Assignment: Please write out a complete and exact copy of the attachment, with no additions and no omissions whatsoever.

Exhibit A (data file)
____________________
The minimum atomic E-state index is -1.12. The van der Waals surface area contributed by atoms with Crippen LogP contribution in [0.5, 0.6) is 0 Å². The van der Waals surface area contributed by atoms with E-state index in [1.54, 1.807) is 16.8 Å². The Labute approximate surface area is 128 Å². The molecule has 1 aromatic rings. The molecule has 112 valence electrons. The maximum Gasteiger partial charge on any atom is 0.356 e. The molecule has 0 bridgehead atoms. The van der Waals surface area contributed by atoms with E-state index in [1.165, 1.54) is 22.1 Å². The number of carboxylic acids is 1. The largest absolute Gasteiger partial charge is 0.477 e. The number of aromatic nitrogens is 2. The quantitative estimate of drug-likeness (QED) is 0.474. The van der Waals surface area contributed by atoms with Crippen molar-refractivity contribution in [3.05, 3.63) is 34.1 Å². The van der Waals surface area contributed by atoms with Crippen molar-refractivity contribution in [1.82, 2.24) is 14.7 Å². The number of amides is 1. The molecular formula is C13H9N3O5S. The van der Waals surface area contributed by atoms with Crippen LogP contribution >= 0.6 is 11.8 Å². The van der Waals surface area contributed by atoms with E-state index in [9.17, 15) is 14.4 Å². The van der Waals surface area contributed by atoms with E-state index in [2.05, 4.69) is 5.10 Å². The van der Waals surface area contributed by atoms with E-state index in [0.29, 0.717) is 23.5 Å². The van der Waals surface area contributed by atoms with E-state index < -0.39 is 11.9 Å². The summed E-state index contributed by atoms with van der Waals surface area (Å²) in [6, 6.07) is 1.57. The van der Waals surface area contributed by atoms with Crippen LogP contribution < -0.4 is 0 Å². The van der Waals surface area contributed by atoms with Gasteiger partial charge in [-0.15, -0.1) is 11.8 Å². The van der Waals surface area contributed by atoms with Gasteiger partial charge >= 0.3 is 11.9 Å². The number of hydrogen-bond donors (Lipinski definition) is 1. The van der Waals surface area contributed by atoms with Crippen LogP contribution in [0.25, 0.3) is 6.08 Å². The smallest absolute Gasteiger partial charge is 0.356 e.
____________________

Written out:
The minimum atomic E-state index is -1.12. The van der Waals surface area contributed by atoms with Crippen LogP contribution in [0.5, 0.6) is 0 Å². The van der Waals surface area contributed by atoms with E-state index in [1.54, 1.807) is 16.8 Å². The Labute approximate surface area is 128 Å². The molecule has 1 aromatic rings. The molecule has 112 valence electrons. The maximum Gasteiger partial charge on any atom is 0.356 e. The molecule has 0 bridgehead atoms. The van der Waals surface area contributed by atoms with E-state index in [1.165, 1.54) is 22.1 Å². The number of carboxylic acids is 1. The largest absolute Gasteiger partial charge is 0.477 e. The number of aromatic nitrogens is 2. The quantitative estimate of drug-likeness (QED) is 0.474. The van der Waals surface area contributed by atoms with Crippen molar-refractivity contribution in [3.05, 3.63) is 34.1 Å². The van der Waals surface area contributed by atoms with Crippen molar-refractivity contribution in [1.82, 2.24) is 14.7 Å². The number of amides is 1. The molecular formula is C13H9N3O5S. The van der Waals surface area contributed by atoms with Crippen LogP contribution >= 0.6 is 11.8 Å². The van der Waals surface area contributed by atoms with E-state index in [9.17, 15) is 14.4 Å². The van der Waals surface area contributed by atoms with E-state index in [2.05, 4.69) is 5.10 Å². The van der Waals surface area contributed by atoms with E-state index in [0.29, 0.717) is 23.5 Å². The van der Waals surface area contributed by atoms with E-state index < -0.39 is 11.9 Å². The summed E-state index contributed by atoms with van der Waals surface area (Å²) in [6, 6.07) is 1.57. The van der Waals surface area contributed by atoms with Crippen LogP contribution < -0.4 is 0 Å². The van der Waals surface area contributed by atoms with Gasteiger partial charge in [-0.15, -0.1) is 11.8 Å². The van der Waals surface area contributed by atoms with Gasteiger partial charge >= 0.3 is 11.9 Å². The number of hydrogen-bond donors (Lipinski definition) is 1. The van der Waals surface area contributed by atoms with Crippen LogP contribution in [0.25, 0.3) is 6.08 Å². The smallest absolute Gasteiger partial charge is 0.356 e.